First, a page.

New anthropometry-based age- and sex-specific reference values for urinary 24-hour creatinine excretion based on the adult Swiss population Journal Articles uri icon

  • Overview
  • Research
  • Identity
  • Additional Document Info
  • View All


  • BACKGROUND: Urinary creatinine excretion is used as a marker of completeness of timed urine collections, which are a keystone of several metabolic evaluations in clinical investigations and epidemiological surveys. METHODS: We used data from two independent Swiss cross-sectional population-based studies with standardised 24-hour urinary collection and measured anthropometric variables. Only data from adults of European descent, with estimated glomerular filtration rate (eGFR) ≥60 ml/min/1.73 m2 and reported completeness of the urinary collection were retained. A linear regression model was developed to predict centiles of the 24-hour urinary creatinine excretion in 1,137 participants from the Swiss Survey on Salt and validated in 994 participants from the Swiss Kidney Project on Genes in Hypertension. RESULTS: The mean urinary creatinine excretion was 193 ± 41 μmol/kg/24 hours in men and 151 ± 38 μmol/kg/24 hours in women in the Swiss Survey on Salt. The values were inversely correlated with age and body mass index (BMI). CONCLUSIONS: We propose a validated prediction equation for 24-hour urinary creatinine excretion in the general European population, based on readily available variables such as age, sex and BMI, and a few derived normograms to ease its clinical application. This should help healthcare providers to interpret the completeness of a 24-hour urine collection in daily clinical practice and in epidemiological population studies.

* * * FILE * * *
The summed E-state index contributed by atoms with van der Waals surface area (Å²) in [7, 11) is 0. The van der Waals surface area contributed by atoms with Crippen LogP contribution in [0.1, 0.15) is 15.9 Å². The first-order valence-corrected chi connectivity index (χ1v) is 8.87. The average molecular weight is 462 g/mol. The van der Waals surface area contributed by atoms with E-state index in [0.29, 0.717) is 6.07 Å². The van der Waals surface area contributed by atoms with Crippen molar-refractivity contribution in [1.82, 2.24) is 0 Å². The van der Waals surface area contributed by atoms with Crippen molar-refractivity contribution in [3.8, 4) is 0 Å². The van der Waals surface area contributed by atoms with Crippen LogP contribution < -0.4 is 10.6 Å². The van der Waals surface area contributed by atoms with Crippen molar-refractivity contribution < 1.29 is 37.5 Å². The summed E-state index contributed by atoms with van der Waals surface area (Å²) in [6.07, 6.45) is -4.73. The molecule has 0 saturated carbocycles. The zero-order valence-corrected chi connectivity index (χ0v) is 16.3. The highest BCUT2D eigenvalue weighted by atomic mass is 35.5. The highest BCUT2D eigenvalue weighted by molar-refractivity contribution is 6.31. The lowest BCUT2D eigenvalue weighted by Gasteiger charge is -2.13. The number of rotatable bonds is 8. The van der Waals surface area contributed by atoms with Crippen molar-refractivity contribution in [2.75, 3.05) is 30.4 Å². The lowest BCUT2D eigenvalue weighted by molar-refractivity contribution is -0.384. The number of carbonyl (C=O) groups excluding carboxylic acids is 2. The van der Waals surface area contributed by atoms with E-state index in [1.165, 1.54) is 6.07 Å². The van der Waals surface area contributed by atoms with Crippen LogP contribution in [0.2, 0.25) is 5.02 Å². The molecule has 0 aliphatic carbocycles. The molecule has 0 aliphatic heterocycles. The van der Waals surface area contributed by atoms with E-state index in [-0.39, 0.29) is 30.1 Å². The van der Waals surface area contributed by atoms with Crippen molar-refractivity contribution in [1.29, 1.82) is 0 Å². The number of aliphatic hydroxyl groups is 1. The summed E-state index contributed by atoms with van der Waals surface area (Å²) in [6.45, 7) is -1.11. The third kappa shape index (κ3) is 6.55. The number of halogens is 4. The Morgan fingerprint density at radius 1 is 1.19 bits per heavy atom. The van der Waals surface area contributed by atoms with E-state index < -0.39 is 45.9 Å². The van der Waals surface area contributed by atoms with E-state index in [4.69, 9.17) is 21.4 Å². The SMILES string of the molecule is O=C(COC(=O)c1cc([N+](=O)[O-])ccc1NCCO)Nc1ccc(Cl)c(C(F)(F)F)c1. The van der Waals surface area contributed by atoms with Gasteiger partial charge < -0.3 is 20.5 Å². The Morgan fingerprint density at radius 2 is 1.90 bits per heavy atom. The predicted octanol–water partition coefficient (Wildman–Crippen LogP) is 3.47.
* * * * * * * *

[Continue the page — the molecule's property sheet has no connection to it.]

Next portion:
• Conen, David
  • Forni Ogna, Valentina
  • Ogna, Adam
  • Vuistiner, Philippe
  • Pruijm, Menno
  • Ponte, Belen
  • Ackermann, Daniel
  • Gabutti, Luca
  • Vakilzadeh, Nima
  • Mohaupt, Markus
  • Martin, Pierre-Yves
  • Guessous, Idris
  • Péchère-Bertschi, Antoinette
  • Paccaud, Fred
  • Bochud, Murielle
  • Burnier, Michel

publication date

  • December 2015